By going out for pizza together, having them over to play games and just being in the house while they are hanging out, you see what the relationship is like and can provide guidance if something is beginning to be unhealthy. Teenagers frequently do not talk with anyone about violence when it occurs.Only 33 percent of youth dating violence is ever reported.Their brains’ ability to think through the consequences of a behavior prior to acting on their impulses is not fully developed until around 24 years old. Because their identities are still forming, teens frequently look for validation and acceptance from their dating partners. Teens normally learn how to how to function within a dating context and how to manage emotions from the adults in their lives.When they don’t receive this affirmation consistently, it can be devastating. Teens who do not have these adult connections instead draw information about how to date primarily from peers and the media.Unfortunately, relationships within media often are portrayed as controlling and possessive, leaving teens to believe this is what love looks like. Additionally, 67 percent of young people in violent dating relationships have experienced violence within their homes.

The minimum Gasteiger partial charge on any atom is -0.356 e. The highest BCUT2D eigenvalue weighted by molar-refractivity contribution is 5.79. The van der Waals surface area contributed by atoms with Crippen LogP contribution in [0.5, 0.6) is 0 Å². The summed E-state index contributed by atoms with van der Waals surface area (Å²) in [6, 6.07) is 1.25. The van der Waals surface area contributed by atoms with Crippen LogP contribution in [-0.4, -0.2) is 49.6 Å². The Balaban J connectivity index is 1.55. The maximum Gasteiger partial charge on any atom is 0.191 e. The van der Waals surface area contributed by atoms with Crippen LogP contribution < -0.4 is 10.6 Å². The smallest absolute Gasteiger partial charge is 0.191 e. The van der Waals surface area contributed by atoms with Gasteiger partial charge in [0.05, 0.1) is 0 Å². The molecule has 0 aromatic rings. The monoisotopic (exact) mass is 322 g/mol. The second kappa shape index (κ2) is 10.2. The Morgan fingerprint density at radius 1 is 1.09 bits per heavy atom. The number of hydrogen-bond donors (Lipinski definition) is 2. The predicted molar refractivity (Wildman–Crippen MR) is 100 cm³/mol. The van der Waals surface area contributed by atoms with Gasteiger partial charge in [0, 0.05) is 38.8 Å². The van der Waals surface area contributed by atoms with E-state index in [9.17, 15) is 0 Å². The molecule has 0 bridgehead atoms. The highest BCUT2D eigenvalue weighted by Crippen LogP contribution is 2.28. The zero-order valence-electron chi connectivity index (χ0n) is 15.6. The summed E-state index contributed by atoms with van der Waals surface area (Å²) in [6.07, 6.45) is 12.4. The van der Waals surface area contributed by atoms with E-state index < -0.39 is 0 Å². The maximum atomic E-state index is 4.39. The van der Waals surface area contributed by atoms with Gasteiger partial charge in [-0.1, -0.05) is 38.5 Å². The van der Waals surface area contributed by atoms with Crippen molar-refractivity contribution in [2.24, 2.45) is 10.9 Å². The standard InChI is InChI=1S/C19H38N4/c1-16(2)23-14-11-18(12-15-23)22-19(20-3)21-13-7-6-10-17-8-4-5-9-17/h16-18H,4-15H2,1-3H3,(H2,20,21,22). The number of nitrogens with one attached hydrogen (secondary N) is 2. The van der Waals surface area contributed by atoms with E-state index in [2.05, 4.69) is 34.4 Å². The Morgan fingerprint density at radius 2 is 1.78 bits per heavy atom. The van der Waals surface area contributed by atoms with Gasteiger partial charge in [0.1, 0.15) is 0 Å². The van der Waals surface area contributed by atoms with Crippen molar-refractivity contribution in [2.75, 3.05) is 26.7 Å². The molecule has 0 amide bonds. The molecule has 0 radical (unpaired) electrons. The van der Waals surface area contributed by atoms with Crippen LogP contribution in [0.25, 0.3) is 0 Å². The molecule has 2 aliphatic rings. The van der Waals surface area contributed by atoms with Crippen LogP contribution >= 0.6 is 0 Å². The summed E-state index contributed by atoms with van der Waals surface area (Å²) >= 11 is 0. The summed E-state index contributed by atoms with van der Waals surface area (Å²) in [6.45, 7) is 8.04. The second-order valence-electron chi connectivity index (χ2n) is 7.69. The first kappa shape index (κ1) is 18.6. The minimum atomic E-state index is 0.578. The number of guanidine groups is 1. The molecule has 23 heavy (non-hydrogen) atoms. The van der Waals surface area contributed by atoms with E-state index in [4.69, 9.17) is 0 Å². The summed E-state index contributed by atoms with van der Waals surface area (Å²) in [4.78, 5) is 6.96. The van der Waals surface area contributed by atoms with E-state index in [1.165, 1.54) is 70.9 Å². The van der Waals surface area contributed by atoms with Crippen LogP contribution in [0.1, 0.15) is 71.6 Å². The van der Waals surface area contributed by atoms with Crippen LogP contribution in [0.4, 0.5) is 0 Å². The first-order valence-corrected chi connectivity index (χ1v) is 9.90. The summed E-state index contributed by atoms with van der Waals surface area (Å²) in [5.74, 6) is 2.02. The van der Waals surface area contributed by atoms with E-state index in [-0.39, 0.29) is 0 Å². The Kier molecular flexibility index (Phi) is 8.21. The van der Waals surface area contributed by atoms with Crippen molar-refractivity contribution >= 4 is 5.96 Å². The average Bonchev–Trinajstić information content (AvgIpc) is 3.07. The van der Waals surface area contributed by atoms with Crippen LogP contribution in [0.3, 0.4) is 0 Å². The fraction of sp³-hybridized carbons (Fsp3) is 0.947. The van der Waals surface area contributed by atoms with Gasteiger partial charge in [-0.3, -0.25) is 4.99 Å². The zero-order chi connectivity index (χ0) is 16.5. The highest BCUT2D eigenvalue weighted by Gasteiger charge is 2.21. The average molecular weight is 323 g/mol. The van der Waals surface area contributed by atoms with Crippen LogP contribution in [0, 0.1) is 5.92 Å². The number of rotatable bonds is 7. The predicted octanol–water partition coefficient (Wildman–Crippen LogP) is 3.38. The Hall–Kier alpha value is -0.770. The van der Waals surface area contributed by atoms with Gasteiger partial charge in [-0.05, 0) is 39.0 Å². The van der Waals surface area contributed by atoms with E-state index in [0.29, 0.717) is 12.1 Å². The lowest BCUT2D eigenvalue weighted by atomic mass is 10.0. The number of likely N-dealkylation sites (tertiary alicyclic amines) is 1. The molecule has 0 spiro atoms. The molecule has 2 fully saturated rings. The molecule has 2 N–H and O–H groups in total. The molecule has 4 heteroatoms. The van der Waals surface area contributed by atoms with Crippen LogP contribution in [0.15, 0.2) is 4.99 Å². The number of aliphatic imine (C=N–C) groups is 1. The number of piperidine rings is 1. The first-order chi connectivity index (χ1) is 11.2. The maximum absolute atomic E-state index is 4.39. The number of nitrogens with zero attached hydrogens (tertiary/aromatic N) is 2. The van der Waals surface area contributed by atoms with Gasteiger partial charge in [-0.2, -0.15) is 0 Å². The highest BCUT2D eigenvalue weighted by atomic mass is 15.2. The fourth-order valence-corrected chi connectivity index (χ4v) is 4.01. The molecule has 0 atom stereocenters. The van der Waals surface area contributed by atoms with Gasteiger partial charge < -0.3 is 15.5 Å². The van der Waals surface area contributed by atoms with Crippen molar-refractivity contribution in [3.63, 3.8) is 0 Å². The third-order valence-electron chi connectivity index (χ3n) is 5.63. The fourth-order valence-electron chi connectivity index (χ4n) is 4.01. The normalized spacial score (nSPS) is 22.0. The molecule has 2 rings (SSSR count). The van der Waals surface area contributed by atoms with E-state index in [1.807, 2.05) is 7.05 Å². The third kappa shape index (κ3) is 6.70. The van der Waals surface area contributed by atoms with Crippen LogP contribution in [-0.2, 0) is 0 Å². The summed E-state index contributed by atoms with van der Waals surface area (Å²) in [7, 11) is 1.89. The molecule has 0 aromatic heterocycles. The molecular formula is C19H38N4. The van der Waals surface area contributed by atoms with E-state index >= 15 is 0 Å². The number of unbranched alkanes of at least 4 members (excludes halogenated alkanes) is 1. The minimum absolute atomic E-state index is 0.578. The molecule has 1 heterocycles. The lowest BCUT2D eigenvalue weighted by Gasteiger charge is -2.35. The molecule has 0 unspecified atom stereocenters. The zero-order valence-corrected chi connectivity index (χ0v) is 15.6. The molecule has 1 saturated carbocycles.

When you think of dating violence, the images that pop into your head are probably not images of 11 or 12 year olds. * Girls age 16-24 are at the highest risk of experiencing violence at rates TRIPLE the national average.“There isn’t one specific behavior or concern that seems to arise from adolescent dating violence,” study researcher Dr. Ackard of the University of Minnesota, Minneapolis, told Reuters Health.For example, girls who’ve been abused on a date don’t always develop eating disorders.When a young man hears a father figure talking about how his partner should always be treated with respect so he had to take time to “cool down” when he was angry rather than lash out at his partner, this provides a framework for what healthy relationships look like and for the importance of managing emotions.The same thing is true when a mother figure talks about the importance of not verbally lashing out at her partner when she is mad but rather taking time to figure out how to own her emotions, manage them, and talk about them constructively with her partner. Adults also need to spend time with teenagers and their dating partners.